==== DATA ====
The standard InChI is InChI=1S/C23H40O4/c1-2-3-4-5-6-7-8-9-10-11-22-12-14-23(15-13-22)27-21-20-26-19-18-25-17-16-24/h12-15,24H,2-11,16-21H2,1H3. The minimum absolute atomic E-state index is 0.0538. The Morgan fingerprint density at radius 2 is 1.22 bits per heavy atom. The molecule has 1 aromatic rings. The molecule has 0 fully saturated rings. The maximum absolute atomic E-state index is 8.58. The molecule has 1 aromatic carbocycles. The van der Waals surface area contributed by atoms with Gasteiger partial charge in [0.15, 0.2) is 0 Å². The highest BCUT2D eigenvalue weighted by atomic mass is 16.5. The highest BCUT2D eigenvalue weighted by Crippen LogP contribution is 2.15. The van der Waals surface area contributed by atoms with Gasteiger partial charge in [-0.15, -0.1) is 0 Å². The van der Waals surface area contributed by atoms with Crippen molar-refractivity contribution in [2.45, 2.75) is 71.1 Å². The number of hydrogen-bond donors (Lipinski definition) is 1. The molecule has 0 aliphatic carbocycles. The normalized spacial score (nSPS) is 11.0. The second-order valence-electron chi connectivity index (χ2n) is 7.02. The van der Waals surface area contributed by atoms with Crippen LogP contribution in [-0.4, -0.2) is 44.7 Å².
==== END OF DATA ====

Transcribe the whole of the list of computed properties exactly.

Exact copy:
The standard InChI is InChI=1S/C23H40O4/c1-2-3-4-5-6-7-8-9-10-11-22-12-14-23(15-13-22)27-21-20-26-19-18-25-17-16-24/h12-15,24H,2-11,16-21H2,1H3. The minimum absolute atomic E-state index is 0.0538. The Morgan fingerprint density at radius 2 is 1.22 bits per heavy atom. The molecule has 1 aromatic rings. The molecule has 0 fully saturated rings. The maximum absolute atomic E-state index is 8.58. The molecule has 1 aromatic carbocycles. The van der Waals surface area contributed by atoms with Gasteiger partial charge in [0.15, 0.2) is 0 Å². The highest BCUT2D eigenvalue weighted by atomic mass is 16.5. The highest BCUT2D eigenvalue weighted by Crippen LogP contribution is 2.15. The van der Waals surface area contributed by atoms with Gasteiger partial charge in [-0.15, -0.1) is 0 Å². The van der Waals surface area contributed by atoms with Crippen molar-refractivity contribution in [2.45, 2.75) is 71.1 Å². The number of hydrogen-bond donors (Lipinski definition) is 1. The molecule has 0 aliphatic carbocycles. The normalized spacial score (nSPS) is 11.0. The second-order valence-electron chi connectivity index (χ2n) is 7.02. The van der Waals surface area contributed by atoms with Crippen LogP contribution in [-0.4, -0.2) is 44.7 Å².